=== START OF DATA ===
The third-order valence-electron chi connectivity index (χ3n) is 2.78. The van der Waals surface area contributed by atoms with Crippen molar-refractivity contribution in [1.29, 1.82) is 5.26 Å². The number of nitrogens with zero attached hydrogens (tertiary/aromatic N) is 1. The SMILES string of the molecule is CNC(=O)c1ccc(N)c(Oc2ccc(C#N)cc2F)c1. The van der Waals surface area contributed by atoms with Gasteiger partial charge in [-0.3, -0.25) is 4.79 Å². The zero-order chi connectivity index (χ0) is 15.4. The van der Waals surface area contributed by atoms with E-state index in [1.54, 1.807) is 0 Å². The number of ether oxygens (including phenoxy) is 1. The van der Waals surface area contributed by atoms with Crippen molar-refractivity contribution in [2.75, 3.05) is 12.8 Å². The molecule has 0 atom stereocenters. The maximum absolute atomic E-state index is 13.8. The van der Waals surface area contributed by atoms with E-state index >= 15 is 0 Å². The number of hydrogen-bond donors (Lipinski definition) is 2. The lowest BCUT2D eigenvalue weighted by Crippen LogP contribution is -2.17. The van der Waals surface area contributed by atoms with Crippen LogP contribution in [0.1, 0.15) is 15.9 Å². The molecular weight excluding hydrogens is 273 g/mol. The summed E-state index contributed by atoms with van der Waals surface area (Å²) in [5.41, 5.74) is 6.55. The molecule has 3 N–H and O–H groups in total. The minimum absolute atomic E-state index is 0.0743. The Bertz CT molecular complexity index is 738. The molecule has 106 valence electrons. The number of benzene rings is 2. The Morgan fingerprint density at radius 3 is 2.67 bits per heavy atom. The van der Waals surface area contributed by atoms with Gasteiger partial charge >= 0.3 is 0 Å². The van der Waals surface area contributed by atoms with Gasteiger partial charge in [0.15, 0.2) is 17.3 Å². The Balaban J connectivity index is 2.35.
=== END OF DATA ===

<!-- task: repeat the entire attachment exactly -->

The third-order valence-electron chi connectivity index (χ3n) is 2.78. The van der Waals surface area contributed by atoms with Crippen molar-refractivity contribution in [1.29, 1.82) is 5.26 Å². The number of nitrogens with zero attached hydrogens (tertiary/aromatic N) is 1. The SMILES string of the molecule is CNC(=O)c1ccc(N)c(Oc2ccc(C#N)cc2F)c1. The van der Waals surface area contributed by atoms with Gasteiger partial charge in [-0.3, -0.25) is 4.79 Å². The zero-order chi connectivity index (χ0) is 15.4. The van der Waals surface area contributed by atoms with E-state index in [1.54, 1.807) is 0 Å². The number of ether oxygens (including phenoxy) is 1. The van der Waals surface area contributed by atoms with Crippen molar-refractivity contribution in [2.75, 3.05) is 12.8 Å². The molecule has 0 atom stereocenters. The maximum absolute atomic E-state index is 13.8. The van der Waals surface area contributed by atoms with E-state index >= 15 is 0 Å². The number of hydrogen-bond donors (Lipinski definition) is 2. The lowest BCUT2D eigenvalue weighted by Crippen LogP contribution is -2.17. The van der Waals surface area contributed by atoms with Crippen LogP contribution in [0.1, 0.15) is 15.9 Å². The molecular weight excluding hydrogens is 273 g/mol. The summed E-state index contributed by atoms with van der Waals surface area (Å²) in [5.41, 5.74) is 6.55. The molecule has 3 N–H and O–H groups in total. The minimum absolute atomic E-state index is 0.0743. The Bertz CT molecular complexity index is 738. The molecule has 106 valence electrons. The number of benzene rings is 2. The Morgan fingerprint density at radius 3 is 2.67 bits per heavy atom. The van der Waals surface area contributed by atoms with Gasteiger partial charge >= 0.3 is 0 Å². The van der Waals surface area contributed by atoms with Gasteiger partial charge in [0.15, 0.2) is 17.3 Å². The Balaban J connectivity index is 2.35.